MONTREAL -- A Montreal-area neighborhood was rocked on Saturday with the news a mother and her two daughters were found shot to death in their own home.
Police suspect Dragolub Tzokovitch, who was found bleeding in his bedroom, allegedly killed his daughters and wife before turning the gun on himself.
Tzokovitch, a psychologist, was listed in critical condition in a hospital on Saturday night and police said he may not survive.
Police say a handgun was used to kill Iva, 17, her sister Alice, 10, and their mother, Mila Yoynova, 40.
The bodies Alice and Iva were in their respective rooms, while the parents were found in the master bedroom were discovered in the family home just after 11 a.m. after a friend concerned about their safety called 911. Police say it appears the shootings had taken place a few hours earlier.
In a sad coincidence, the Montreal Gazette spoke to Iva after a spate of violent incidences at area schools in 2005.
"We see our school as a safe environment. It just doesn't strike us as possible," Iva was quotes as saying.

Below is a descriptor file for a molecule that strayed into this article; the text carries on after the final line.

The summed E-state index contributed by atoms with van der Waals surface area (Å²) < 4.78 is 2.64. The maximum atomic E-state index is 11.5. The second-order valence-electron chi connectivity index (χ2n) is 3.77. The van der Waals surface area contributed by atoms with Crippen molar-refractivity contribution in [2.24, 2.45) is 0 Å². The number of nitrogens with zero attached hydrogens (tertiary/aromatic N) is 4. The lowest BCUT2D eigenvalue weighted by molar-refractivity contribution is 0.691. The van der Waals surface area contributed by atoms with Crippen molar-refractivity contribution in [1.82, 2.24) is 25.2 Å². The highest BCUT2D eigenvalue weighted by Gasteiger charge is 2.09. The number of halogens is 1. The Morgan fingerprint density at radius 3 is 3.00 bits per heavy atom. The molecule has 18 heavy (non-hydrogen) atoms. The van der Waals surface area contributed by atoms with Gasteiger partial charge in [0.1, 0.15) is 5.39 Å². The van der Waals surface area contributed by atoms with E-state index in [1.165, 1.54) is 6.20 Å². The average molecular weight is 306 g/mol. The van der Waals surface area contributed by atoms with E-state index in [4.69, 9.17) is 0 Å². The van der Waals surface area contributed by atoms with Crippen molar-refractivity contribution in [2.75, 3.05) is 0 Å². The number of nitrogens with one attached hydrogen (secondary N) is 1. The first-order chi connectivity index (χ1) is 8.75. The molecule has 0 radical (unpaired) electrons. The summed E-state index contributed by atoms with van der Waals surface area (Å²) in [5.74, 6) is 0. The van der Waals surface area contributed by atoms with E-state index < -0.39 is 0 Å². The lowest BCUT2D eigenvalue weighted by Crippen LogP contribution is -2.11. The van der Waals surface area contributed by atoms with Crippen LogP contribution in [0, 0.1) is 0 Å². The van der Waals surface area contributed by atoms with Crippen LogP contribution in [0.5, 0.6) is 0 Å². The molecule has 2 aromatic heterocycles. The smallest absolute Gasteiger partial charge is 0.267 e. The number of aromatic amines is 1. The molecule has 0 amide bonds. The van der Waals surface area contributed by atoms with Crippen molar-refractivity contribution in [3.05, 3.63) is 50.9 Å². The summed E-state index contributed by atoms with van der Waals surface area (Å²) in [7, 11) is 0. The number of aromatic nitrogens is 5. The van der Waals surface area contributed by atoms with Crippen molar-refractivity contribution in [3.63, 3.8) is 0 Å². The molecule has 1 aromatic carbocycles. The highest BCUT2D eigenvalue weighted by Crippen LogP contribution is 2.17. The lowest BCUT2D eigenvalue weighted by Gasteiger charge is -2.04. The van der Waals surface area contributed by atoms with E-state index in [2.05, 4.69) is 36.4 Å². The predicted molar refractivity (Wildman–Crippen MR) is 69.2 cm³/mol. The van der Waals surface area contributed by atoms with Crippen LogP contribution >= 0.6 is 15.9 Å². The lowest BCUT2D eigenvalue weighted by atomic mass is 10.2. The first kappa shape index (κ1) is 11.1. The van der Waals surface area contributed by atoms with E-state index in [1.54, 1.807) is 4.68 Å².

A year later, in her upbeat graduation write-up the school yearbook, Iva gave "special thanks" to her parents, mentioned her sibling "my sis" and finished with a quote: "Dream as if you'll live forever, live as if you'll die today."
The killings shook the neighbourhood.
"They seemed like really nice, down-to-earth people," said Emily Regimbal, who lives a few doors away from the family.
"It's really scary. It's my neighbourhood, my street. I never would have thought something like that would happen."
The couple, both of Bulgarian origin, had been separated but reconciled about a year ago.
Yoynova, a yoga instructor, bought the house last year.
Tzokovitch, a psychologist and member of the Quebec Order of Psychologists, moved in several months ago, said one of Yoynova's yoga students, who asked that his name not be used.
He said the couple seemed happy and he saw no signs of violence or other problems.
"Even when they were apart, they worried so much about the kids together that you wouldn't even think they were separated," the man said. "She told me they got back together because they loved their kids so much."
He said the couple had been extensively renovating their house, recently adding a yoga studio, garage and a backyard shed.
"They were happy together renovating and working," he said.
Tzokovitch, he added, seemed to be "the nicest guy on Earth, always joking around."
The daughers "were two beautiful young ladies," he added. "Eva was just in her prime, 17, and the little one, Alice, was just a little sweetheart, a real firecracker, with beautiful long hair, always joking around."